By David Sparks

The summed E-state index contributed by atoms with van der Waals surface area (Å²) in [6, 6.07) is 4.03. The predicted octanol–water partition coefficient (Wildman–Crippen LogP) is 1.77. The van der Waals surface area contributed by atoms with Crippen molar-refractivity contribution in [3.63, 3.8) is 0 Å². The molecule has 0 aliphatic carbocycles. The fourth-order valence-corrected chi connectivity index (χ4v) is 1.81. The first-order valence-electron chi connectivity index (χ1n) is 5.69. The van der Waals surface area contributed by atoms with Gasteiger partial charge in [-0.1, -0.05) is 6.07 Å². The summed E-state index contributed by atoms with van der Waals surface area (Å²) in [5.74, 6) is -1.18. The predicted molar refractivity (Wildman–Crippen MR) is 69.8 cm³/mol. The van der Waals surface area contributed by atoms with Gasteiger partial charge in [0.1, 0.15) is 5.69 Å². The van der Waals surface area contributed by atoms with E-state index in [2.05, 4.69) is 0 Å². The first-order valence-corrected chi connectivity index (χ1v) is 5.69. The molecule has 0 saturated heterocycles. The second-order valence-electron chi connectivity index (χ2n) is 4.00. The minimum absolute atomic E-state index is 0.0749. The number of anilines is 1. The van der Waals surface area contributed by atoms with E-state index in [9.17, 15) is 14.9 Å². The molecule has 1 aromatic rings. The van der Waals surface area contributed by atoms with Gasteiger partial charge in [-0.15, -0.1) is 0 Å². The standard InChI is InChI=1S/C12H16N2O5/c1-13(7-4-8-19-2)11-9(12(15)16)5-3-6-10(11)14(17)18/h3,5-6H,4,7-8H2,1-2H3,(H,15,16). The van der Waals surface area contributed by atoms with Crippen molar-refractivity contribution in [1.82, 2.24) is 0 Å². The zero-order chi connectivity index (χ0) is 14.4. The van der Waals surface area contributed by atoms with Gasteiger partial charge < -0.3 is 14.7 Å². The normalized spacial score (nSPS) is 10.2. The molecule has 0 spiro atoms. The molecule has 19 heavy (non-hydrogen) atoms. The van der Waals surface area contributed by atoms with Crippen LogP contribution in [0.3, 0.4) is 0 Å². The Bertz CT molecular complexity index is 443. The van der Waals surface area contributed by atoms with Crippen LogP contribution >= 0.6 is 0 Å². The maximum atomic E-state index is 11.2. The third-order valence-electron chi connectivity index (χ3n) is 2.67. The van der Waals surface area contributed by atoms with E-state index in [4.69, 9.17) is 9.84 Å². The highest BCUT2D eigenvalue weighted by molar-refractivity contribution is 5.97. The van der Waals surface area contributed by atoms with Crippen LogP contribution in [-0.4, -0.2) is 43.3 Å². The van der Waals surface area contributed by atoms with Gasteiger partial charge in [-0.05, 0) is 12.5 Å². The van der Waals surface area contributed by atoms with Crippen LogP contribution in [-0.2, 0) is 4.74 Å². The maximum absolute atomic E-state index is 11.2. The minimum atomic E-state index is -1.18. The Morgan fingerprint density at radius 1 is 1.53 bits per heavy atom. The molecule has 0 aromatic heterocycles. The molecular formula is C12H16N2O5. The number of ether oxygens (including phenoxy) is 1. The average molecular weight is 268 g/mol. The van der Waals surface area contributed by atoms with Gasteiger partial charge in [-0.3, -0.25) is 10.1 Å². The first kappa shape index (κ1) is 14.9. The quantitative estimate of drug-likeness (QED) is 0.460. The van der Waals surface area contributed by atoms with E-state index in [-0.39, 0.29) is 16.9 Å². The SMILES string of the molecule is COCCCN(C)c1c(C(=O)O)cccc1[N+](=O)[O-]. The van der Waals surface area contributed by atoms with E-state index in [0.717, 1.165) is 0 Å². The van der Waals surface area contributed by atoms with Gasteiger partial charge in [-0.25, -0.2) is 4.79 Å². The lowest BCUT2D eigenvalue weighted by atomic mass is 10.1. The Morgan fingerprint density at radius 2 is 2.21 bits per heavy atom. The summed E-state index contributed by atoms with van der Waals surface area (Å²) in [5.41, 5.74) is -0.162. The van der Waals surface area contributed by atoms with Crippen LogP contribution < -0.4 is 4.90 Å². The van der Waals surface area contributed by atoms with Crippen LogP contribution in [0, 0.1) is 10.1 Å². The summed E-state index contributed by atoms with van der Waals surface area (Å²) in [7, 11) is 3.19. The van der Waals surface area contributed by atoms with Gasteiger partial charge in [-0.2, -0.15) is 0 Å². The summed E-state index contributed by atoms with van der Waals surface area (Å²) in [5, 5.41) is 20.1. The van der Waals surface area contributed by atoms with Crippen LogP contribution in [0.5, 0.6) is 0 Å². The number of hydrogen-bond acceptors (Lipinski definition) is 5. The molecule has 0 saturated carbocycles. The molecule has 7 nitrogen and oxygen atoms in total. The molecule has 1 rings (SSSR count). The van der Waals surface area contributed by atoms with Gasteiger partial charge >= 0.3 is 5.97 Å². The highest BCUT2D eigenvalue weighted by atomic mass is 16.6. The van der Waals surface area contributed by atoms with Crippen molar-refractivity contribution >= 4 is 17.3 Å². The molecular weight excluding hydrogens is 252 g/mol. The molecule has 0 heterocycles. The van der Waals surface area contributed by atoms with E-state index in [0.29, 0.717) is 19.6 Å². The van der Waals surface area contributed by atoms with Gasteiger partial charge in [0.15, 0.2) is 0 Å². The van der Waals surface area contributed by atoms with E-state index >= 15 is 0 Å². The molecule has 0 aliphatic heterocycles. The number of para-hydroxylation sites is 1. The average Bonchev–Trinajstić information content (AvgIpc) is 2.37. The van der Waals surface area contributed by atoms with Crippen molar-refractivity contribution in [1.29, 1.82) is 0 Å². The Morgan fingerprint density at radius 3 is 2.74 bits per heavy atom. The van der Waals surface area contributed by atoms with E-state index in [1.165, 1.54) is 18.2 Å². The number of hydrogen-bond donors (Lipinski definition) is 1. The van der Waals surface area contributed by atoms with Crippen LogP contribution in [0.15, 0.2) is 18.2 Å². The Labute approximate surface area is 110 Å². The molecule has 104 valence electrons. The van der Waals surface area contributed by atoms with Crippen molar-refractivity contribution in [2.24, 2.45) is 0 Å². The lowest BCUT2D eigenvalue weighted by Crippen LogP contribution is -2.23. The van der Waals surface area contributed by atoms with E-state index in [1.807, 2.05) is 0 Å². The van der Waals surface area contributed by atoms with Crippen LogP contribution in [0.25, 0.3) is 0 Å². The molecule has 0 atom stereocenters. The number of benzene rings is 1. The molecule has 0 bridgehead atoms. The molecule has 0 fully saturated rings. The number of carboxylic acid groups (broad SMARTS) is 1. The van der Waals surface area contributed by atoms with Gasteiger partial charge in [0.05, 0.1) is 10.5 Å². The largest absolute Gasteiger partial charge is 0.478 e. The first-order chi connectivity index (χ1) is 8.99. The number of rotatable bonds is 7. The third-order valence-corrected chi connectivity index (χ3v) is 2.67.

A recent article in the Idaho statesman reported that cattle rustling is on the rise in California and nationwide. “It’s a terrible crime when you steal someone’s livelihood,” said rancher Candace Owen, whose husband’s family has been ranching in and around Tehama County for generations. Last year, 1,317 head of cattle were reported stolen or missing in California which is a 22 percent increase from what was reported before the recession, said Greg Lawley, chief of the state’s Bureau of Livestock Identification. “We assume this is an outgrowth of cattle price rise,” Lawley said. and it’s NOT JUST IN CALIFORNIA. I had to follow up so I turned to executive director of the Idaho cattlemen’s Association Wyatt Prescott: “ I don’t know that I have heard about that much localized rustling. I’ve heard several stories coming out of Oklahoma, Texas and let me speak more of the historical context of it. We have gone through spells, it seems like it comes in cycles to certain areas and we have seen a slowdown in terms of the Idaho front but in not that very distant past, we saw an increase and luckily we have a very astute brand department that follows through on investigations and they seem to get who they are going after and protect us fairly well.” And what would motivate someone to steal the likelihood from a hard-working honest cowboy? “As we see the value of these cattle keep rising, it becomes more and more lucrative.” Audiofile.